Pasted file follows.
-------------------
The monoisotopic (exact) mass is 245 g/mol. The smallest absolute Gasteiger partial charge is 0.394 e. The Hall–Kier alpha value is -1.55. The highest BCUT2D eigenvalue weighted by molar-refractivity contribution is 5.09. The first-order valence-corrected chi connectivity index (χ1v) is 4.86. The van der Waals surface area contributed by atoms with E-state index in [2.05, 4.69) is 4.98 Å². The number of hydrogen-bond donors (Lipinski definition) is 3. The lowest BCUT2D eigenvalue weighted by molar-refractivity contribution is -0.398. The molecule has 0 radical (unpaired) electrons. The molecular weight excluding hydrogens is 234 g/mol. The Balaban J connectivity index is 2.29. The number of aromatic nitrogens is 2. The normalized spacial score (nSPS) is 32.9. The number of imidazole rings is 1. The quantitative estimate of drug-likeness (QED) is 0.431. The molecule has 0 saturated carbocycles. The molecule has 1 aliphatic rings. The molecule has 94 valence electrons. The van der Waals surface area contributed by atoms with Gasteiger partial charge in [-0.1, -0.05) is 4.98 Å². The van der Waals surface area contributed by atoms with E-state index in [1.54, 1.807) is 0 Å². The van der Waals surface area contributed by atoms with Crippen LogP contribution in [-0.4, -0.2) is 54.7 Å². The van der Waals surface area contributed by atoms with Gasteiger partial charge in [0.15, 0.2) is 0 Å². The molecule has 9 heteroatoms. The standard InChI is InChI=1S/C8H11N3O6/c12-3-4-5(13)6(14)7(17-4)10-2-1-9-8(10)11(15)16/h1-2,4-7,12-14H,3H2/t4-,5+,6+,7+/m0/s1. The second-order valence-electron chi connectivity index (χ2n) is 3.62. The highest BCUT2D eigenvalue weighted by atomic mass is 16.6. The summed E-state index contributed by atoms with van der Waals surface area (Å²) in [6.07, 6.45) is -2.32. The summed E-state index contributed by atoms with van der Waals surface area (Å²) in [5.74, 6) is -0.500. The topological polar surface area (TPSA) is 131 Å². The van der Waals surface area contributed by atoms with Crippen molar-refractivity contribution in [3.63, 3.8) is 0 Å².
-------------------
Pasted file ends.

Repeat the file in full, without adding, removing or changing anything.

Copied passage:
The monoisotopic (exact) mass is 245 g/mol. The smallest absolute Gasteiger partial charge is 0.394 e. The Hall–Kier alpha value is -1.55. The highest BCUT2D eigenvalue weighted by molar-refractivity contribution is 5.09. The first-order valence-corrected chi connectivity index (χ1v) is 4.86. The van der Waals surface area contributed by atoms with E-state index in [2.05, 4.69) is 4.98 Å². The number of hydrogen-bond donors (Lipinski definition) is 3. The lowest BCUT2D eigenvalue weighted by molar-refractivity contribution is -0.398. The molecule has 0 radical (unpaired) electrons. The molecular weight excluding hydrogens is 234 g/mol. The Balaban J connectivity index is 2.29. The number of aromatic nitrogens is 2. The normalized spacial score (nSPS) is 32.9. The number of imidazole rings is 1. The quantitative estimate of drug-likeness (QED) is 0.431. The molecule has 0 saturated carbocycles. The molecule has 1 aliphatic rings. The molecule has 94 valence electrons. The van der Waals surface area contributed by atoms with Gasteiger partial charge in [-0.1, -0.05) is 4.98 Å². The van der Waals surface area contributed by atoms with E-state index in [1.54, 1.807) is 0 Å². The van der Waals surface area contributed by atoms with Crippen LogP contribution in [-0.4, -0.2) is 54.7 Å². The van der Waals surface area contributed by atoms with Gasteiger partial charge in [0.15, 0.2) is 0 Å². The molecule has 9 heteroatoms. The standard InChI is InChI=1S/C8H11N3O6/c12-3-4-5(13)6(14)7(17-4)10-2-1-9-8(10)11(15)16/h1-2,4-7,12-14H,3H2/t4-,5+,6+,7+/m0/s1. The second-order valence-electron chi connectivity index (χ2n) is 3.62. The highest BCUT2D eigenvalue weighted by atomic mass is 16.6. The summed E-state index contributed by atoms with van der Waals surface area (Å²) in [6.07, 6.45) is -2.32. The summed E-state index contributed by atoms with van der Waals surface area (Å²) in [5.74, 6) is -0.500. The topological polar surface area (TPSA) is 131 Å². The van der Waals surface area contributed by atoms with Crippen molar-refractivity contribution in [3.63, 3.8) is 0 Å².